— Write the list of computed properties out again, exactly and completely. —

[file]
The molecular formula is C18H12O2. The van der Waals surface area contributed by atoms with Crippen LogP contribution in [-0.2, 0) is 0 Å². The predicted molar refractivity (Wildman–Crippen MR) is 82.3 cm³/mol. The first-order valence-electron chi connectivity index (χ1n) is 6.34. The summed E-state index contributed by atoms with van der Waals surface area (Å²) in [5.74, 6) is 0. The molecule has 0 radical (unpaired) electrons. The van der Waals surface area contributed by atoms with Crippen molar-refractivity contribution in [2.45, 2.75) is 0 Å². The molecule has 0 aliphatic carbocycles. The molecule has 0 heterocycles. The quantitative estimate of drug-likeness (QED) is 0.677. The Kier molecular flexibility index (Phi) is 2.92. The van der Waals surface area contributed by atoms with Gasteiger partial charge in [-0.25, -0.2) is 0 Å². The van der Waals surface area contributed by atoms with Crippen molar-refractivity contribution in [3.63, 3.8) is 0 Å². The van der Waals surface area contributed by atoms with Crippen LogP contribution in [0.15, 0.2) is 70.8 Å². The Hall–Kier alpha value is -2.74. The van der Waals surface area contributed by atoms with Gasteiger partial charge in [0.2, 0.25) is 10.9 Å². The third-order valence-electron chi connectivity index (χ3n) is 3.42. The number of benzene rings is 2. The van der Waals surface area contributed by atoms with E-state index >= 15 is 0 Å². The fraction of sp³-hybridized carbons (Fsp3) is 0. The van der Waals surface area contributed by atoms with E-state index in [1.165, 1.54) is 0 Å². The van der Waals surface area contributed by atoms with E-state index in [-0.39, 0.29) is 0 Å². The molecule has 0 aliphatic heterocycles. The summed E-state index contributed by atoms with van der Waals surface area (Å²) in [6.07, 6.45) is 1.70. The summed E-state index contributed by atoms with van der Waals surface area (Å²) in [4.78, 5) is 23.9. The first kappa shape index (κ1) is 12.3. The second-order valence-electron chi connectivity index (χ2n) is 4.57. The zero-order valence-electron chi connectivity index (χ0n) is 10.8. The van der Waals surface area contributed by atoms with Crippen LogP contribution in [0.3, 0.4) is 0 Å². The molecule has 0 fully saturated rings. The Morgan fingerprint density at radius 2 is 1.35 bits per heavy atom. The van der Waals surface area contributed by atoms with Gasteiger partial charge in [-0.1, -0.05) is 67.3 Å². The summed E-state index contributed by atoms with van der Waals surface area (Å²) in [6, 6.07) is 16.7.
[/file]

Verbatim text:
The molecular formula is C18H12O2. The van der Waals surface area contributed by atoms with Crippen LogP contribution in [-0.2, 0) is 0 Å². The predicted molar refractivity (Wildman–Crippen MR) is 82.3 cm³/mol. The first-order valence-electron chi connectivity index (χ1n) is 6.34. The summed E-state index contributed by atoms with van der Waals surface area (Å²) in [5.74, 6) is 0. The molecule has 0 radical (unpaired) electrons. The van der Waals surface area contributed by atoms with Crippen molar-refractivity contribution in [2.45, 2.75) is 0 Å². The molecule has 0 aliphatic carbocycles. The molecule has 0 heterocycles. The quantitative estimate of drug-likeness (QED) is 0.677. The Kier molecular flexibility index (Phi) is 2.92. The van der Waals surface area contributed by atoms with Gasteiger partial charge in [-0.25, -0.2) is 0 Å². The van der Waals surface area contributed by atoms with Crippen molar-refractivity contribution in [3.63, 3.8) is 0 Å². The van der Waals surface area contributed by atoms with Crippen LogP contribution in [0.15, 0.2) is 70.8 Å². The Hall–Kier alpha value is -2.74. The van der Waals surface area contributed by atoms with Gasteiger partial charge in [0.2, 0.25) is 10.9 Å². The third-order valence-electron chi connectivity index (χ3n) is 3.42. The number of benzene rings is 2. The van der Waals surface area contributed by atoms with E-state index >= 15 is 0 Å². The fraction of sp³-hybridized carbons (Fsp3) is 0. The van der Waals surface area contributed by atoms with E-state index in [1.165, 1.54) is 0 Å². The van der Waals surface area contributed by atoms with E-state index in [-0.39, 0.29) is 0 Å². The molecule has 0 aliphatic heterocycles. The summed E-state index contributed by atoms with van der Waals surface area (Å²) in [6.07, 6.45) is 1.70. The summed E-state index contributed by atoms with van der Waals surface area (Å²) in [4.78, 5) is 23.9. The first kappa shape index (κ1) is 12.3. The second-order valence-electron chi connectivity index (χ2n) is 4.57. The zero-order valence-electron chi connectivity index (χ0n) is 10.8. The van der Waals surface area contributed by atoms with Crippen LogP contribution in [0.3, 0.4) is 0 Å². The molecule has 0 fully saturated rings. The Morgan fingerprint density at radius 2 is 1.35 bits per heavy atom. The van der Waals surface area contributed by atoms with Gasteiger partial charge in [-0.1, -0.05) is 67.3 Å². The summed E-state index contributed by atoms with van der Waals surface area (Å²) in [6, 6.07) is 16.7.